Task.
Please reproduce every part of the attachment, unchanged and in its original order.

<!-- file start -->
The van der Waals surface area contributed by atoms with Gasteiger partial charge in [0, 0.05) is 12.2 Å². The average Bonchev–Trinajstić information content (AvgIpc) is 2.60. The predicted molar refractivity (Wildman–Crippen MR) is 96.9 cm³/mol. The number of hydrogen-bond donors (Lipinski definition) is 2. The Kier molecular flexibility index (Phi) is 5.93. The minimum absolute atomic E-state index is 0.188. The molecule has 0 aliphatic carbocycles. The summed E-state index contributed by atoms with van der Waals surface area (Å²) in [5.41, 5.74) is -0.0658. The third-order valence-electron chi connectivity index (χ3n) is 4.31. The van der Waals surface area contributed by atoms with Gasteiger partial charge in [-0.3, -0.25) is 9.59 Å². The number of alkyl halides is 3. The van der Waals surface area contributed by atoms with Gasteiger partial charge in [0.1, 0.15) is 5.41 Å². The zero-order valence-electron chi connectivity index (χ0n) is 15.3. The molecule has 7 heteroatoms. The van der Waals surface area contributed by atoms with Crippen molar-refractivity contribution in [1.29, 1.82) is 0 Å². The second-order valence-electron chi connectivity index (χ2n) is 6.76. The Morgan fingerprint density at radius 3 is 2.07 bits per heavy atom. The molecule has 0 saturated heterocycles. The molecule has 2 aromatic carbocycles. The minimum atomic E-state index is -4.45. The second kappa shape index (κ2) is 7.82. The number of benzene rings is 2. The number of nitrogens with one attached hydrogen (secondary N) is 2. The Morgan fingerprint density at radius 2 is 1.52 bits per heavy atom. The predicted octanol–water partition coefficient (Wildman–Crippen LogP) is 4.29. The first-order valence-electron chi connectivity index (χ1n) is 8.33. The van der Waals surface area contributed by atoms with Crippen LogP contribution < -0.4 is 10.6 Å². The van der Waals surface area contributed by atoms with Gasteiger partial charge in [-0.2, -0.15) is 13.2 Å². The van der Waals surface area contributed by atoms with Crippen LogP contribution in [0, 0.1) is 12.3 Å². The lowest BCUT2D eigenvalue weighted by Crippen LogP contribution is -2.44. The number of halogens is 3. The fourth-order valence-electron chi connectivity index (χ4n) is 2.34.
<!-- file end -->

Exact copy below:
The van der Waals surface area contributed by atoms with Gasteiger partial charge in [0, 0.05) is 12.2 Å². The average Bonchev–Trinajstić information content (AvgIpc) is 2.60. The predicted molar refractivity (Wildman–Crippen MR) is 96.9 cm³/mol. The number of hydrogen-bond donors (Lipinski definition) is 2. The Kier molecular flexibility index (Phi) is 5.93. The minimum absolute atomic E-state index is 0.188. The molecule has 0 aliphatic carbocycles. The summed E-state index contributed by atoms with van der Waals surface area (Å²) in [5.41, 5.74) is -0.0658. The third-order valence-electron chi connectivity index (χ3n) is 4.31. The van der Waals surface area contributed by atoms with Gasteiger partial charge in [-0.3, -0.25) is 9.59 Å². The number of alkyl halides is 3. The van der Waals surface area contributed by atoms with Gasteiger partial charge in [0.1, 0.15) is 5.41 Å². The zero-order valence-electron chi connectivity index (χ0n) is 15.3. The molecule has 7 heteroatoms. The van der Waals surface area contributed by atoms with Crippen molar-refractivity contribution in [1.29, 1.82) is 0 Å². The second-order valence-electron chi connectivity index (χ2n) is 6.76. The Morgan fingerprint density at radius 3 is 2.07 bits per heavy atom. The molecule has 0 saturated heterocycles. The molecule has 2 aromatic carbocycles. The minimum atomic E-state index is -4.45. The second kappa shape index (κ2) is 7.82. The number of benzene rings is 2. The number of nitrogens with one attached hydrogen (secondary N) is 2. The Morgan fingerprint density at radius 2 is 1.52 bits per heavy atom. The predicted octanol–water partition coefficient (Wildman–Crippen LogP) is 4.29. The first-order valence-electron chi connectivity index (χ1n) is 8.33. The van der Waals surface area contributed by atoms with Crippen LogP contribution < -0.4 is 10.6 Å². The van der Waals surface area contributed by atoms with Gasteiger partial charge in [-0.2, -0.15) is 13.2 Å². The van der Waals surface area contributed by atoms with Crippen LogP contribution in [0, 0.1) is 12.3 Å². The lowest BCUT2D eigenvalue weighted by Crippen LogP contribution is -2.44. The number of halogens is 3. The fourth-order valence-electron chi connectivity index (χ4n) is 2.34.